What You Should Know About Virtualization

The term “virtualization” has become somewhat ubiquitous in any area of information technology, although the definition seems to change and can be confused with other technologies. For most, it represents a move away from the tangible to the immaterial, from hardware to software, from dedicated equipment to shared storage spaces on the Cloud. So what is virtualization and how is it helping businesses keep pace with a progressive technology landscape?

What is Virtualization?

The trend to widespread application of virtualization began in the early 2000’s and has become a standard approach for managing data infrastructures for businesses and industries across a wide spectrum – large or small. Virtualization has a number of meanings and can be applied in a variety of different ways.

Virtualization actually has its roots in the mainframe era of 40 years ago. Large computing machines with multiple processors and sub-systems were equipped with operating systems that allowed more than one user to simultaneously log onto the system and share the systems resources. During the 80s and 90s as Moore’s principle withheld, PCs and servers became more and more powerful. Administrators began to take note of the fact that the servers and PCs they were supporting were rarely – if ever – utilizing 100% of their resources (CPU, memory, hard drive space.) To more effectively utilize the capital businesses were investing in their IT infrastructure, methods were developed to create separate “virtual” machines on each of the physical machines. Initially, the focus was primarily on the CPU utilization; however, as prices came down and size went up on memory and disk storage, virtualization of these resources became a focus as well – either as a part of the virtual machines or partitioned as services themselves.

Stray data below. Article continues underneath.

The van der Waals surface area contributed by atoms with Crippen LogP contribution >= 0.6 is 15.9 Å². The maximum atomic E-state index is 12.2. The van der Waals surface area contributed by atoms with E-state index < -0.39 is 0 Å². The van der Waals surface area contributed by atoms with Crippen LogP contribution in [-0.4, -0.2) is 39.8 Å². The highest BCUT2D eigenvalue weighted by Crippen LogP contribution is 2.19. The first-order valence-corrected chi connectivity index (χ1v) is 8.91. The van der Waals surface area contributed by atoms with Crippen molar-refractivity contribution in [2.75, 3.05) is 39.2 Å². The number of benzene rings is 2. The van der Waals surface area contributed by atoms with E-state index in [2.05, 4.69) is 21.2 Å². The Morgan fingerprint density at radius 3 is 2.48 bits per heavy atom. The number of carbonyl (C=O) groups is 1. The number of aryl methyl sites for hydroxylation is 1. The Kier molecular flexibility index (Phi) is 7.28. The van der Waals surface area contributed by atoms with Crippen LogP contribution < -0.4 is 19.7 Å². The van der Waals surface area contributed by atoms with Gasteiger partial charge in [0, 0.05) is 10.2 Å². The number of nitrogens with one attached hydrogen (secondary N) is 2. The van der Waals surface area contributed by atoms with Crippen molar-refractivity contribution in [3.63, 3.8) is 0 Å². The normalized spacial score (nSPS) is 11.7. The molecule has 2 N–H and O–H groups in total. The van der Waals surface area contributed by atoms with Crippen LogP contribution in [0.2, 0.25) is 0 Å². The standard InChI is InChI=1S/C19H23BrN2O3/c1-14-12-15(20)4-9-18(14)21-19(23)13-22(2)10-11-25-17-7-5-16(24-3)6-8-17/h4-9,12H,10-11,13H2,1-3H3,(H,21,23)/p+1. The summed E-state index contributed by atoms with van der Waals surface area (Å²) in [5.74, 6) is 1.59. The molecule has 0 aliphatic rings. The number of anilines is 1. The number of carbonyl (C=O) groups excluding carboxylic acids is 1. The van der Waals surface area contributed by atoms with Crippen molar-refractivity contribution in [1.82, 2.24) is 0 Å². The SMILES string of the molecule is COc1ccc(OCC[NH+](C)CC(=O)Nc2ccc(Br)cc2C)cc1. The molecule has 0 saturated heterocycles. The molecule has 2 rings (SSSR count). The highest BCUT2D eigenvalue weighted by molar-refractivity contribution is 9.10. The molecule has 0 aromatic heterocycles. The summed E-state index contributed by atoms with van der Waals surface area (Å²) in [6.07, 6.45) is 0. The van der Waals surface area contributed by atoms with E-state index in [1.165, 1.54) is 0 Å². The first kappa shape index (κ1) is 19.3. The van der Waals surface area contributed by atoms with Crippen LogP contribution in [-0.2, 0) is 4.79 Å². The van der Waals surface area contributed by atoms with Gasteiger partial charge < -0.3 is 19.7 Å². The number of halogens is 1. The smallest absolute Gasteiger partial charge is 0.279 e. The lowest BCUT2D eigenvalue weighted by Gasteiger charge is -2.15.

One of the most important characteristics of virtualization is that it is extending resources from a centralized location. Applied appropriately, it can increase efficiency and reduce IT expenses, while helping businesses become more agile.

Different types of Virtualization

Virtualization has many different faces: storage virtualization, server virtualization, software virtualization, network virtualization, desktop virtualization and so on. Many types of information technology used in a business setting have virtual counterparts.

The most widely used types of virtualization are hardware virtualization and storage virtualization. Both of these areas are helping businesses become increasingly more productive and reduce technology costs expenses.

Server virtualization allows users to work with a host system via a network connection. Essentially, the host computer becomes multiple virtual servers capable of managing multiple systems for multiple users. In theory, this provides a more efficient utilization of hardware resources rather than having to fill up racks of servers dedicated to single purposes and over-provisioned. This can reduce costs associated with hardware and maintenance.